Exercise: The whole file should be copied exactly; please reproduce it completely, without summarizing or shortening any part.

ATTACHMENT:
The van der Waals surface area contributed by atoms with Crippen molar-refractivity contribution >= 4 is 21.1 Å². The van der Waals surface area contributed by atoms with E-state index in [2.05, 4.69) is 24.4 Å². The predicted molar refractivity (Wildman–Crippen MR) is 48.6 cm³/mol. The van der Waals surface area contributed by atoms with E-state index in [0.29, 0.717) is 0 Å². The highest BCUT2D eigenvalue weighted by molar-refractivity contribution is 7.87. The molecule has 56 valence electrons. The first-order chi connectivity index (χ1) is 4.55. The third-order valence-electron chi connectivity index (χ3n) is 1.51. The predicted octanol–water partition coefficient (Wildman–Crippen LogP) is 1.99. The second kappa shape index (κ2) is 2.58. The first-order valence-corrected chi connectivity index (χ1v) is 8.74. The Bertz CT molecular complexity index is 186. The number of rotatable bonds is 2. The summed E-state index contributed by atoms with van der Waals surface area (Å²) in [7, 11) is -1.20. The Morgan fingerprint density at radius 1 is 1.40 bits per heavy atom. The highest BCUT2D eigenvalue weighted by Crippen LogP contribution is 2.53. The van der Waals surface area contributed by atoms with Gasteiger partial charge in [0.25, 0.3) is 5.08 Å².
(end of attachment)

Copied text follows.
The van der Waals surface area contributed by atoms with Crippen molar-refractivity contribution >= 4 is 21.1 Å². The van der Waals surface area contributed by atoms with E-state index in [2.05, 4.69) is 24.4 Å². The predicted molar refractivity (Wildman–Crippen MR) is 48.6 cm³/mol. The van der Waals surface area contributed by atoms with E-state index in [0.29, 0.717) is 0 Å². The highest BCUT2D eigenvalue weighted by molar-refractivity contribution is 7.87. The molecule has 56 valence electrons. The first-order chi connectivity index (χ1) is 4.55. The third-order valence-electron chi connectivity index (χ3n) is 1.51. The predicted octanol–water partition coefficient (Wildman–Crippen LogP) is 1.99. The second kappa shape index (κ2) is 2.58. The first-order valence-corrected chi connectivity index (χ1v) is 8.74. The Bertz CT molecular complexity index is 186. The number of rotatable bonds is 2. The summed E-state index contributed by atoms with van der Waals surface area (Å²) in [7, 11) is -1.20. The Morgan fingerprint density at radius 1 is 1.40 bits per heavy atom. The highest BCUT2D eigenvalue weighted by Crippen LogP contribution is 2.53. The van der Waals surface area contributed by atoms with Gasteiger partial charge in [0.25, 0.3) is 5.08 Å².